This is a priority

Stabroek News
November 7, 1998

The spirited exchange on Thursday between Finance Minister, Bharrat Jagdeo and Auditor General, Anand Goolsarran on the fortification of the state audit office cuts to the core of several key issues.

During the presentation of the audited accounts for 1997, Goolsarran made an impassioned appeal to Jagdeo for more funds for the audit office and the bolstering of its emoluments so that it can attract scarce and requisite skills.

Among other things, Jagdeo said:

-the state was strapped for cash but that the issue would be addressed in a US$30M public sector modernisation programme and other possible areas of funding;

-the shrinking public sector militated against the expansion of the audit office and the creation of a public enterprises division;

-eventually there would only be four public enterprises once the privatisation programme is completed;

-financial institutions prefer one of the five recognised international accounting firms auditing public sector projects than the state audit office;

-the inspectorate division of the Accountant General's Department was being buttressed and this would ease the load on Goolsarran's office.

Goolsarran has been imploring the government for several years now to give the audit office the legislative clout to report to Parliament directly and to staunch the haemorraghing of staff (120 instead of the 256 it needs). Furthermore, Goolsarran said it had become quite difficult to complete the annual report on the accounts and that audits of key public sector projects had been put at risk.

The fundamental issue is whether the government is irrevocably committed to allowing a no-nonsense watchdog to jealously police the manner in which taxpayers' money is carved up.

This is not the first time that Goolsarran is fighting this battle he did so prior to 1992 and may have felt a greater sense of certainty of what the PPP/Civic would allow his office while that party was in opposition. The reality is somewhat different.

There is little cause for comfort in Jagdeo's assurances. Given the number of years that the audit office has been pressing for more resources it is hardly likely that any programme coming on stream will provide relief shortly.

While the public sector is shrinking there is a burgeoning public sector investment programme which from a variety of reports requires painstaking monitoring by some agency such as the audit office. Recent developments in the Ministry of Works in relation to road projects are appropriate examples. Moreover, given the glacial pace with which the privatisation programme has proceeded, the public sector might for a long time be larger than the four enterprises envisaged.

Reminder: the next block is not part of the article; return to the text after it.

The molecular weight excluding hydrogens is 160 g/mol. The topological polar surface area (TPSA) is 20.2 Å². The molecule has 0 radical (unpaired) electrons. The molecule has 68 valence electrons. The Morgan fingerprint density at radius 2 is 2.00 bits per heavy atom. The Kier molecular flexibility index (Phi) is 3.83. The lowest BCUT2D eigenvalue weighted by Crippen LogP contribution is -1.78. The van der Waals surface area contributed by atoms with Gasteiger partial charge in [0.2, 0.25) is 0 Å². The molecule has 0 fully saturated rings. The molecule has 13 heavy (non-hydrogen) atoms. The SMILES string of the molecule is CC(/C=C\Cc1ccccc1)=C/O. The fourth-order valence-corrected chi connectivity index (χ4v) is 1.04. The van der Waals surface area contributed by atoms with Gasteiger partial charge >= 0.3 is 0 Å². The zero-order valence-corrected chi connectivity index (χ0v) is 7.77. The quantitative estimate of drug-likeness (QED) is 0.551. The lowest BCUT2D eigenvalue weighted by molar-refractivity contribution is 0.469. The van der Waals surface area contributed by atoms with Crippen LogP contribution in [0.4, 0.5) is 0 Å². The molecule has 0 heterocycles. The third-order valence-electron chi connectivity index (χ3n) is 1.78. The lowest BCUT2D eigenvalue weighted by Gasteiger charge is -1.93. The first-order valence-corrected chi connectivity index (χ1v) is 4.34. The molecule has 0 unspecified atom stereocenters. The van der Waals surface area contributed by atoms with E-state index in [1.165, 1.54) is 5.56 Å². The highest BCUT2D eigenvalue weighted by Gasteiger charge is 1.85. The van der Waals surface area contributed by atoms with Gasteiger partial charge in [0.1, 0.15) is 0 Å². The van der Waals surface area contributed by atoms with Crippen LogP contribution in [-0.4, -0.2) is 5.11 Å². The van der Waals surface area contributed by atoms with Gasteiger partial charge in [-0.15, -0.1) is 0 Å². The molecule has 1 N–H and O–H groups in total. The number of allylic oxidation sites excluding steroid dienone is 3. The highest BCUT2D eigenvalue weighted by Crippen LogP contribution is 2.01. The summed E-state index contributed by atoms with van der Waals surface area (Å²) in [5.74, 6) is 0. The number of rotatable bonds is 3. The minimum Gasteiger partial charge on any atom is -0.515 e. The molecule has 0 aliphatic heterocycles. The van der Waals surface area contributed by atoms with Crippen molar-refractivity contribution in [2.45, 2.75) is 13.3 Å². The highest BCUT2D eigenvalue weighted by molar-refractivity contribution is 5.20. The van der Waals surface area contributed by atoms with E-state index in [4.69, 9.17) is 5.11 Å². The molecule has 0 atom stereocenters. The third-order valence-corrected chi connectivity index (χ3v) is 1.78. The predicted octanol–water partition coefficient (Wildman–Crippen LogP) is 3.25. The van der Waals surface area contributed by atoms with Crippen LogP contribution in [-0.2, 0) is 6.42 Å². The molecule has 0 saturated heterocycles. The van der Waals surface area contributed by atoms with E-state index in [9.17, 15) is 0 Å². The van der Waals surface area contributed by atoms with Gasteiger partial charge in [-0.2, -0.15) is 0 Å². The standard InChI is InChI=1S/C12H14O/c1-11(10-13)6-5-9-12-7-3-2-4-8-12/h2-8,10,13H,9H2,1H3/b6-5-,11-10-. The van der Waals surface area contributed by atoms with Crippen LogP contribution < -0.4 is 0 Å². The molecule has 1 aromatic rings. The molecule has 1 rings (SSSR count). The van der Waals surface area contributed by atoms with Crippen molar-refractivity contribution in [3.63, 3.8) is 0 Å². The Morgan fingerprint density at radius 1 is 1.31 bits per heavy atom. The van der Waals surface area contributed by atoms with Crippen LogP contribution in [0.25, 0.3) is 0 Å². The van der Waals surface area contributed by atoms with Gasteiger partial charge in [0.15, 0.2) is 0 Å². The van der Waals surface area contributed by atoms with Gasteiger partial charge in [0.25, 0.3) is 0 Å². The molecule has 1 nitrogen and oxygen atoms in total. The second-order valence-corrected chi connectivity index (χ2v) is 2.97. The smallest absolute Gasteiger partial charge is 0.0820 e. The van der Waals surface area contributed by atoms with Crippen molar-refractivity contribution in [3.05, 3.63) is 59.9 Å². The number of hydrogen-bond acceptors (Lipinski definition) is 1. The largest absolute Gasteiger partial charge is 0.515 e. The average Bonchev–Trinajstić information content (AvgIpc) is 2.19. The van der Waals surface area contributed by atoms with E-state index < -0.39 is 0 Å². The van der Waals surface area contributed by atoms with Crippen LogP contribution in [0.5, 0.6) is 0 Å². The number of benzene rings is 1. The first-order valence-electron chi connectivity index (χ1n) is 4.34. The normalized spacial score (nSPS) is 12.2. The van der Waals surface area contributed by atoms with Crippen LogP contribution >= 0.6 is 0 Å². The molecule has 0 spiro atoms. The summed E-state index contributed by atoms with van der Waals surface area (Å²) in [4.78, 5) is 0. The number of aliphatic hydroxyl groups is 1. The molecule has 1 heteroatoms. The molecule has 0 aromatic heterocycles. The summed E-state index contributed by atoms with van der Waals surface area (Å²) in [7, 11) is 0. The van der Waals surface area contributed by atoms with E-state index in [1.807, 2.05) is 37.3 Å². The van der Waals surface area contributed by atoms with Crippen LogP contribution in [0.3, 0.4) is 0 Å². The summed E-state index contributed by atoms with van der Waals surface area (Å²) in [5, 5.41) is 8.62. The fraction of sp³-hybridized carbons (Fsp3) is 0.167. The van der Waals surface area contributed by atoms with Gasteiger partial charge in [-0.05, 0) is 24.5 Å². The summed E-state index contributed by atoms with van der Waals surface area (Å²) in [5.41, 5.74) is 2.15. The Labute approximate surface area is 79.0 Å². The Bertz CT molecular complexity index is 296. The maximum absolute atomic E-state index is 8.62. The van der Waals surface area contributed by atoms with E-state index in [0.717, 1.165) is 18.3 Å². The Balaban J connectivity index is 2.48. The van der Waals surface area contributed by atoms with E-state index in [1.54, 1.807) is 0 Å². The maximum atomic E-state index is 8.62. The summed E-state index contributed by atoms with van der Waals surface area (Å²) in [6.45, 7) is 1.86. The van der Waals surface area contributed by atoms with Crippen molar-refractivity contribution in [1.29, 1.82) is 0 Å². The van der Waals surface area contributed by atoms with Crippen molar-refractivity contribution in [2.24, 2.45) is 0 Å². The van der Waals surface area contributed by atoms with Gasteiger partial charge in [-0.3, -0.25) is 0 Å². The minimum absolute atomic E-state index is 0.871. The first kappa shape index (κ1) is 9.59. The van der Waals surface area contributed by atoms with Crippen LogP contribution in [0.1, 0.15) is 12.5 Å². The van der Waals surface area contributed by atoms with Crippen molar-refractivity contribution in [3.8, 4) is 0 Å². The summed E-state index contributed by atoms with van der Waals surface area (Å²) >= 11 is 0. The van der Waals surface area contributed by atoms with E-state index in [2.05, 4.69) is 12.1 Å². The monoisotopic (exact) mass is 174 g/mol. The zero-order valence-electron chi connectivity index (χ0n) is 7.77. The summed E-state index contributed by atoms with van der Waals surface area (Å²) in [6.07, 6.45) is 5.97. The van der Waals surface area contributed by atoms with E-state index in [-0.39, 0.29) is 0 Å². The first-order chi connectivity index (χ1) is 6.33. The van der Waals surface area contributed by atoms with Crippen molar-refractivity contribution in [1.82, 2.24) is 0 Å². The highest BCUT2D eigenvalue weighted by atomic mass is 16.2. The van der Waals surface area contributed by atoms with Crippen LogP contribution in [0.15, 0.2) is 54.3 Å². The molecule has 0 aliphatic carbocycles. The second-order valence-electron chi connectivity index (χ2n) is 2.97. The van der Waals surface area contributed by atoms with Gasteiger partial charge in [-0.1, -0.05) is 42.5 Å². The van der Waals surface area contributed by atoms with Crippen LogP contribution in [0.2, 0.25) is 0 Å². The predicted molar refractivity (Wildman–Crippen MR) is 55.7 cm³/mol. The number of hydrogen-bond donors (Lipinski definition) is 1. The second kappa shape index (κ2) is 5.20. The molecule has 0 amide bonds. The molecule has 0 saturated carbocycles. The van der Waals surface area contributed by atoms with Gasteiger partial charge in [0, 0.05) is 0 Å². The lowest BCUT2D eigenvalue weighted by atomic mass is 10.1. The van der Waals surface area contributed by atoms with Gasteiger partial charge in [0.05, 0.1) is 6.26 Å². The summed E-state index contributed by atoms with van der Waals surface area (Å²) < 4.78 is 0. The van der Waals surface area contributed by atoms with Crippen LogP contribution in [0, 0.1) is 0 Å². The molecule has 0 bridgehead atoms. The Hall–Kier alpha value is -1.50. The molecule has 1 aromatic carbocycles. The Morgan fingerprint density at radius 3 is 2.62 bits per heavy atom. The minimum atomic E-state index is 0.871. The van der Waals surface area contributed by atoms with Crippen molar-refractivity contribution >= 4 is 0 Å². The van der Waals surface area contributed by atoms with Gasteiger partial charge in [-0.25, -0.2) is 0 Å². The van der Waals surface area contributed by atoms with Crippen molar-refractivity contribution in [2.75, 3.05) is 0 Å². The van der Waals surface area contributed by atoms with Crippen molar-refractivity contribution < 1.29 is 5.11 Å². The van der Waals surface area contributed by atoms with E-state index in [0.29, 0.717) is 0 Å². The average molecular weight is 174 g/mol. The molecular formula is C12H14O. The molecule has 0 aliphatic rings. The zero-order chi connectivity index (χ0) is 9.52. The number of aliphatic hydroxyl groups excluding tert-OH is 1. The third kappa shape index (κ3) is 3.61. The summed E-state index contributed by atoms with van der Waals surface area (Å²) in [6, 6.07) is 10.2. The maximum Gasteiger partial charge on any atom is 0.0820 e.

As to the argument about the preference for recognised accounting agencies by the international institutions, their major preoccupation is with strict accountability and perhaps they too are concerned at the incapacity of the state auditors.

The strengthening of the Accountant General's Department in the Ministry of Finance will help to ensure the ready availability of accounts but will not necessarily impact on the tasks of the audit office.

It has been argued by some that the Auditor General's office has tended to overreach its jurisdiction on various occasions. That is an issue that will always crop up wherever a vigorous attempt is being made to pore over public accounts and make certain to the nth degree that taxpayers are not being ripped off. An equipped and dedicated watchdog, unswayed by political concerns should be the dominant concern of the government and the public.

The government should not betray even a hint of insecurity at having a well-endowed state audit agency. Its delay in acting on the pleadings of Goolsarran and the convenient excuses are a means of fobbing off responsibility for the issue and doing nothing.

The ordinary citizen needs firm assurances that public funds and loans and grants from international institutions are being used wisely. This is a duty that should not reside with the government but should be ensconced in the state audit agency.

Priority must be given by the state to this issue and the feeble excuses should be set aside.